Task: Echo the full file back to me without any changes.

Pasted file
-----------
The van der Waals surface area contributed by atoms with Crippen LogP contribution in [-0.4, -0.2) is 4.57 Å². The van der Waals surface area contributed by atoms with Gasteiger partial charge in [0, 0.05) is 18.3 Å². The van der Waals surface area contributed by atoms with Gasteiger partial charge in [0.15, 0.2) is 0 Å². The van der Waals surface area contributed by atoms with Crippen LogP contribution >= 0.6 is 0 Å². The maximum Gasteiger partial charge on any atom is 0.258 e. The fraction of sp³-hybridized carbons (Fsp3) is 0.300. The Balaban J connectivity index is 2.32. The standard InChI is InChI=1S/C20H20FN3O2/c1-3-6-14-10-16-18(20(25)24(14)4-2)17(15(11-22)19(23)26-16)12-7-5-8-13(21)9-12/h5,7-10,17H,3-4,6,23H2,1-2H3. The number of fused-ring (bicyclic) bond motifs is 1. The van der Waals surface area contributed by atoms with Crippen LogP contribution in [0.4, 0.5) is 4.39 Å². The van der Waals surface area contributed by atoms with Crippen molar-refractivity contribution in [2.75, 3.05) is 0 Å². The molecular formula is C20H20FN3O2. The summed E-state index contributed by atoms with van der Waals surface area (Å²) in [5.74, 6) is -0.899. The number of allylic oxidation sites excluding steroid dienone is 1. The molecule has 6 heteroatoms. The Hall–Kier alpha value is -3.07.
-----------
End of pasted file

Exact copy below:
The van der Waals surface area contributed by atoms with Crippen LogP contribution in [-0.4, -0.2) is 4.57 Å². The van der Waals surface area contributed by atoms with Gasteiger partial charge in [0, 0.05) is 18.3 Å². The van der Waals surface area contributed by atoms with Gasteiger partial charge in [0.15, 0.2) is 0 Å². The van der Waals surface area contributed by atoms with Crippen LogP contribution >= 0.6 is 0 Å². The maximum Gasteiger partial charge on any atom is 0.258 e. The fraction of sp³-hybridized carbons (Fsp3) is 0.300. The Balaban J connectivity index is 2.32. The standard InChI is InChI=1S/C20H20FN3O2/c1-3-6-14-10-16-18(20(25)24(14)4-2)17(15(11-22)19(23)26-16)12-7-5-8-13(21)9-12/h5,7-10,17H,3-4,6,23H2,1-2H3. The number of fused-ring (bicyclic) bond motifs is 1. The van der Waals surface area contributed by atoms with Crippen LogP contribution in [0.4, 0.5) is 4.39 Å². The van der Waals surface area contributed by atoms with Crippen molar-refractivity contribution in [2.75, 3.05) is 0 Å². The molecular formula is C20H20FN3O2. The summed E-state index contributed by atoms with van der Waals surface area (Å²) in [5.74, 6) is -0.899. The number of allylic oxidation sites excluding steroid dienone is 1. The molecule has 6 heteroatoms. The Hall–Kier alpha value is -3.07.